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Reading Islam et al. (2011):

From each transcript, a single read is obtained, corresponding to a template-switching site located preferentially at the 59 end of the mRNA.

By reading this page I think that a template switching site is an additional set of nucleotides added at the 3' end of the newly synthesized cDNA, that serve to anchor a oligo-nucleotide used by the reverse transcriptase to synthesize the second cDNA strand. It is called template switching because reverse transcriptase switches strand upon reaching this set of nucleotides.

Is it correct?

  1. Islam, S. et al. Characterization of the single-cell transcriptional landscape by highly multiplex RNA-seq. genome.cshlp.org 21, 1160–1167 (2011).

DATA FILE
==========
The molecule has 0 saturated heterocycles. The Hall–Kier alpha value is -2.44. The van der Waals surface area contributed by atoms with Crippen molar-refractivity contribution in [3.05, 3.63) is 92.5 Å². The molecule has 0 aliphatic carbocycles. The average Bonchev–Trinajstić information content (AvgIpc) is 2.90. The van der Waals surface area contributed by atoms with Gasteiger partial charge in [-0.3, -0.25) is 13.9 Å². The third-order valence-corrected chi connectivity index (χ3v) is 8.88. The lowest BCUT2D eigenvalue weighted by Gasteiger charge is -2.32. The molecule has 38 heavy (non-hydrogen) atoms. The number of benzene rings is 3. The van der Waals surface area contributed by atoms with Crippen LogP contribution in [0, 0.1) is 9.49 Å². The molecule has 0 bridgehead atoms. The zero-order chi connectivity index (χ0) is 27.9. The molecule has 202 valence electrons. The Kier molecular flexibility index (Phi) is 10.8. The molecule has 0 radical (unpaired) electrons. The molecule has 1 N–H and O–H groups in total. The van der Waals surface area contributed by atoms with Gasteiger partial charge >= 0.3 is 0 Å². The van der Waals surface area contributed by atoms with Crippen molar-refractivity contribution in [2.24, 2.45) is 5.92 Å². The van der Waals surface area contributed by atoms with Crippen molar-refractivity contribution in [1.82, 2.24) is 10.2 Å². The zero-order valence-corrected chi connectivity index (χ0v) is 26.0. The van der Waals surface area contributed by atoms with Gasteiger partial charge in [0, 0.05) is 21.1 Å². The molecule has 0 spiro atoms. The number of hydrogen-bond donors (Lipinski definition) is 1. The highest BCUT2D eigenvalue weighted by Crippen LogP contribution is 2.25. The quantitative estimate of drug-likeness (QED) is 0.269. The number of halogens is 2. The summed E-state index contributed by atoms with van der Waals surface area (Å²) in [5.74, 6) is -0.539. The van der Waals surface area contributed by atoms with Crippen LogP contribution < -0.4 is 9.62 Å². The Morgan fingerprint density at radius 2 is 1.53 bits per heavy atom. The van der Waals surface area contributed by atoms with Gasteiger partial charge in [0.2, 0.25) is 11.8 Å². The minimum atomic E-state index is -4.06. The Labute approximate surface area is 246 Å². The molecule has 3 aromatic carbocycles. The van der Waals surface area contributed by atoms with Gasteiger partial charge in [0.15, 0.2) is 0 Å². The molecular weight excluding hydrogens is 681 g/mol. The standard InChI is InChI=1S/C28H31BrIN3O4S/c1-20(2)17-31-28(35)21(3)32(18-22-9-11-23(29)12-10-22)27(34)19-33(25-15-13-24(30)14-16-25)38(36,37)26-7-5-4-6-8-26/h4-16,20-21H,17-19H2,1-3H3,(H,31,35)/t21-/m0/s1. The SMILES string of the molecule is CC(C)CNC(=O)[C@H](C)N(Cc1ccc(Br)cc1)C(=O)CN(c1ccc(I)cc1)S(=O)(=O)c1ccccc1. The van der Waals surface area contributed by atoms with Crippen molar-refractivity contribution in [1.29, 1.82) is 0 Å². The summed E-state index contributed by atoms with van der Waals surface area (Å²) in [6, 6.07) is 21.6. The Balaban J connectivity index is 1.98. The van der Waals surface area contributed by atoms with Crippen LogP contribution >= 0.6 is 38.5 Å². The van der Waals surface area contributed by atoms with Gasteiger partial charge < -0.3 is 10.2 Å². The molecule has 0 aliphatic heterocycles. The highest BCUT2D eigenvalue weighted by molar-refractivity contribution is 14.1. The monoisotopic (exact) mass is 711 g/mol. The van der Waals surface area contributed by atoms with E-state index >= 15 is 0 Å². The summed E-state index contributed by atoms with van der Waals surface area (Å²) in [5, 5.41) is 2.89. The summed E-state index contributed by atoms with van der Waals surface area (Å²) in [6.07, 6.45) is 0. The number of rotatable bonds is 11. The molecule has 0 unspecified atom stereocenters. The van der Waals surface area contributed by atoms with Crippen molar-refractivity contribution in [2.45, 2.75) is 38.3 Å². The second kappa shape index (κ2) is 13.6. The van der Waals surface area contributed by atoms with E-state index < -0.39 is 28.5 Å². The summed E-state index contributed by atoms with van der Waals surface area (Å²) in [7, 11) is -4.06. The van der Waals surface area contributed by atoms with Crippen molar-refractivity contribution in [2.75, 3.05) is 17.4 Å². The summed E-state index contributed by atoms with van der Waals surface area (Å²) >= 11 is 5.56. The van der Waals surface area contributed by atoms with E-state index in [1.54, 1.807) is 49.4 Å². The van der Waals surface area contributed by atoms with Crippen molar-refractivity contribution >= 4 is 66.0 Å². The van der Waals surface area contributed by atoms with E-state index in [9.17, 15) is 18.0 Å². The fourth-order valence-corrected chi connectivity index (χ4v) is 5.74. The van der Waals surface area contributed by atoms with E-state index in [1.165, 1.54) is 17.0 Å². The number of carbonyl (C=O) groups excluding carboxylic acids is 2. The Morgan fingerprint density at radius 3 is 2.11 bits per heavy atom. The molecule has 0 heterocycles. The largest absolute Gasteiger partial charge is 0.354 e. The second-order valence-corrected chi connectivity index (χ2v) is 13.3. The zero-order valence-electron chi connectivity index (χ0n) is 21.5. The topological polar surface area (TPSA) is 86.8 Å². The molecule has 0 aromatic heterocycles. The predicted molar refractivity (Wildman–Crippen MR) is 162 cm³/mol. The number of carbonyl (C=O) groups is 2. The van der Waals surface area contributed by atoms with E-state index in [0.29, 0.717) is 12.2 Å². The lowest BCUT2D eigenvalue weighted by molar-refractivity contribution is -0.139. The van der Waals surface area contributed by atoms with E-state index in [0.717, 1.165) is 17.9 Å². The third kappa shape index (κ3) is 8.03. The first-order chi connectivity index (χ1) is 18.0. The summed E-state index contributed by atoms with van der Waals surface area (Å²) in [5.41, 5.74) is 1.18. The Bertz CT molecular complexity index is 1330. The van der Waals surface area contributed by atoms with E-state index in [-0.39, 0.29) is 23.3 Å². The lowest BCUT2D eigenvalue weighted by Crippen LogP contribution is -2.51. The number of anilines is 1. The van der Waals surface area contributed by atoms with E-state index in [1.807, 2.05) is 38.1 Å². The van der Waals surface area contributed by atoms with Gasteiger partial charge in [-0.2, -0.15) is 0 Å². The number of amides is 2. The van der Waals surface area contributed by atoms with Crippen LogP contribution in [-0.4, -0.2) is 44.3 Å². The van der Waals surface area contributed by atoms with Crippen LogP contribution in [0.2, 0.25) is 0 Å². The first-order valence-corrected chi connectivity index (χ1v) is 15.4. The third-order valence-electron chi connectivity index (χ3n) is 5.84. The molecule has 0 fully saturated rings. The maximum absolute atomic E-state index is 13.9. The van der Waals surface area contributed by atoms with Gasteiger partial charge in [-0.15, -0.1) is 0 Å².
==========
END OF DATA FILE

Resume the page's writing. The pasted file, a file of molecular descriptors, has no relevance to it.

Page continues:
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From the page you cited:

During first-strand synthesis, upon reaching the 5’ end of the RNA template, the terminal transferase activity of the MMLV reverse transcriptase adds a few additional nucleotide

That usually are CCC (1st is almost always C and the other two most of the times), see: Zajac et al., 2013

These CCCs are used for priming the Template Switching Oligo (TSO), that has GGG and whatever you want to add to the sequence (for instance UMIs and adapters).

So, answering to your question the polimerase does not switch strands, it switches from mRNA as a template to TSO as template. Because of that is called template switching.

enter image description here

You can see it in the graph from the page you cited. In the template switching step polimerase switch from the mRNA to the TSO and continue with the synthesis of the first cDNA strand using TSO as template.

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